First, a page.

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Firms Team to Develop Mobile Phone Software

Technology: Motorola, Nokia, Ericsson join British palmtop company to take on Microsoft.

June 25, 1998|From Bloomberg News

LONDON — The world's top mobile phone makers--Nokia, Ericsson and Motorola Inc.--have teamed with British palmtop computer company Psion to develop software for mobile phones that behave more like computers, the companies said Wednesday.

The venture, called Symbian, aims to beat out Microsoft Inc.'s Windows CE, now used in many palmtop computers, to become the standard operating software for mobile communication devices. Psion estimates the market could be worth $900 million by 2002.

The mobile phone makers hope Psion's EPOC software, which uses less power and memory than Windows CE, will give them an advantage in getting consumers to buy "smart" mobile phones rather than bulkier palmtop computers.

The support of the three major mobile phone makers means EPOC becomes the market leader in smart-phone software, effectively locking out Microsoft.

Psion's EPOC will become the basic software used in mobile communications, and it will allow the phone makers to develop other applications that can work on the platform, Psion said. EPOC will also support applications, such as Microsoft Office, developed by other software companies.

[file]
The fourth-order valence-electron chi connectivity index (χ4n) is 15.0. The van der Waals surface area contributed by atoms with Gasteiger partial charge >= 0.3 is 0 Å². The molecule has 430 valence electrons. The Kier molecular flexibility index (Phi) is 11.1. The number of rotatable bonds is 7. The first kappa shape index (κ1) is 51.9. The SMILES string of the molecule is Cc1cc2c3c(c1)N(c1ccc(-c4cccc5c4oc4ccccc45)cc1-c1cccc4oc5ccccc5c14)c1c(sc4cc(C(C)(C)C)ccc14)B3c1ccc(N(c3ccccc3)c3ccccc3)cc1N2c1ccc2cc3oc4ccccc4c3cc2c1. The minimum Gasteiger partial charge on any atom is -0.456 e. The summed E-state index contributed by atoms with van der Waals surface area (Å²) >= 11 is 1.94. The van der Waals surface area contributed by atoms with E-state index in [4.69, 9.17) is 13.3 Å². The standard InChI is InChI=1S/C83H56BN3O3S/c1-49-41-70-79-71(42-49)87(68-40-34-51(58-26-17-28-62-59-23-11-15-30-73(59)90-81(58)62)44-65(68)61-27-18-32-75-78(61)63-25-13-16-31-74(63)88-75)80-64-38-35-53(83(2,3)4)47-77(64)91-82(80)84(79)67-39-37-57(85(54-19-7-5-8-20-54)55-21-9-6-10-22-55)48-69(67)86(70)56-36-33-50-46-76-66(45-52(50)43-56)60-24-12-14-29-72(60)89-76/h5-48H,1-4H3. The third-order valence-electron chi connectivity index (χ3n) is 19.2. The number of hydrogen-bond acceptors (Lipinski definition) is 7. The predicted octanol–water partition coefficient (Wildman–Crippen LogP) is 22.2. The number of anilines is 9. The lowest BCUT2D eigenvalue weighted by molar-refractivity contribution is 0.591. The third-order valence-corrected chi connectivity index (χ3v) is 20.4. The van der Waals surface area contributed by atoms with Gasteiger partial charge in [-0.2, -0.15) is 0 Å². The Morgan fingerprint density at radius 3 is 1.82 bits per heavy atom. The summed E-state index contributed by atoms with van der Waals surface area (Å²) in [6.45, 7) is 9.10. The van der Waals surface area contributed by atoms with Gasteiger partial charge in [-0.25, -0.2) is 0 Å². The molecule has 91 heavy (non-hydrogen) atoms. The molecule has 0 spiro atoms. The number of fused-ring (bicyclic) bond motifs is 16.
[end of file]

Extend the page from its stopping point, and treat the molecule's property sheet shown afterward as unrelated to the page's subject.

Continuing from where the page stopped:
Under the agreement, Psion would own 40% of Symbian, while Finland's Nokia and Sweden's Ericsson would together pay $96 million in cash for 30% each. Their shares would be diluted when Schaumburg, Ill.-based Motorola, which agreed Wednesday to join the venture, actually joins.

The companies wouldn't say how much Motorola would pay for its stake, but the U.S. company expects to participate "as soon as possible," said David Brown, chairman of Motorola Ltd. in Britain. That would leave Psion with 31% of Symbian and the other three companies with 23% each.

Patrick Yau, an analyst at Nomura International in London, said it appears that Motorola, which lagged behind Nokia and Ericsson in adapting to digital technology, is "hedging its bets" in joining the venture.

David Potter, Psion's chairman and chief executive, will be Symbian's first chairman.

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* WINDOWS PAIN: Microsoft's new operating system still has some hitches. D9

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